More on My Battery Woes - dang!

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chaajoad

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May 29, 2006
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Poulsbo WA
Went out tonight and the new battery I installed last Sat. is dead. ???? I thought I had every single thing turned off. I have no clue why this is happening. I'm SURE it's me, not the coach.

I'm fairly certain Shucks will honor its warranty but I don't want to go through this again. Any ideas are welcome ...

Danny Wright
Powerless in Seattle
 

Shayne

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Jan 22, 2006
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Going to have to recharge the battery or replace and by using an Amp meter see where the load is draining.? Could be starter, alight, anything.? Turn everything off and check one by one.? Or Did you forget the turn on the safety switch, If you turned it off.? ?Something is draining it and it's got to be found.? Sometimes long process sometimes yhou find it right off.? Good Luck
 

Jeff

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To expand on what Shayne said:

1. If you have a battery cut-off shut it off and see if the drain continues. If so one of the direct hot-wired accessories is draining your battery.

2. If not or if you do not have a cut-off pull every fuse in the coach. disconnect the positive lead and install an amp meter in line between the post and lead and see if there is a draw. If not start reinstalling the fuses one at a time until you see a load, that will be the culprit.
 

Gary RV_Wizard

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It was the chassis battery you replaced, right?  If you have a disconnect switch for the chassis battery, was it off?  How long did it sit before you noticed it went dead?

If you know how to use an ammeter, hook one up to the battery leads and see how much power isw being used when you thing you have every thng turned off. That will give you some idea of the size of the problem and a way to verify that it has been fixed when you finally locate the phantom load.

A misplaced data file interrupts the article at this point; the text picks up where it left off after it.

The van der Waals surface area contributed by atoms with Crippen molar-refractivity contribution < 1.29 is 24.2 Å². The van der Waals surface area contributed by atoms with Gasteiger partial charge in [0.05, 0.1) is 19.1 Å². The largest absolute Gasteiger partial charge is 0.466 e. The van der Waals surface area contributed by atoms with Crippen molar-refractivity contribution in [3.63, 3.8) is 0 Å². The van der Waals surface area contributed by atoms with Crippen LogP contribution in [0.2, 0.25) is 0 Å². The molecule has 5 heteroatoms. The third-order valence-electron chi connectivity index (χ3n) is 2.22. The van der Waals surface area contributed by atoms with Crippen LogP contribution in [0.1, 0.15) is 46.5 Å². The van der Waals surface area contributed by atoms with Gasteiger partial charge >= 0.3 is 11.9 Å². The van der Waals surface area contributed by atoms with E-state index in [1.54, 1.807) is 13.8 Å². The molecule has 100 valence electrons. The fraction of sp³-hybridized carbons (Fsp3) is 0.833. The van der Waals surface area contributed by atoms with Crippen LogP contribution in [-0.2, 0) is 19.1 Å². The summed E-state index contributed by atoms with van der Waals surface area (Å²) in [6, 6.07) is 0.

Here are a couple things to look at.

(1)The power step is typically run off the chassis battery and it has a small night light underneath. Depending on how the step is wired and the position of the step switch, that light may be on. Check the rig at night so any light is easily visible.
(2) Look for accessories wired direct to the battery circuit, e.g. an add-on or upgraded dashboard stereo system, additional lights, clocks or aux power outlets, etc. It is not unusual for novices to unwittingly install small "always on" loads direct to a battery.

 

raedmunds71

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Jun 25, 2006
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Sun Lakes, Az
It sounded in your first post that you had the persons phone number you bought it from, would you feel comfortable calling him/her and asking them is this was a problem for them? By the sounds of the condition of your MH they must be reliable people.
 

chaajoad

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May 29, 2006
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Poulsbo WA
Hi Guys - I've been in Mpls for business and not back to Seattle until Sunday so I'll deal with the battery problem during the upcoming week.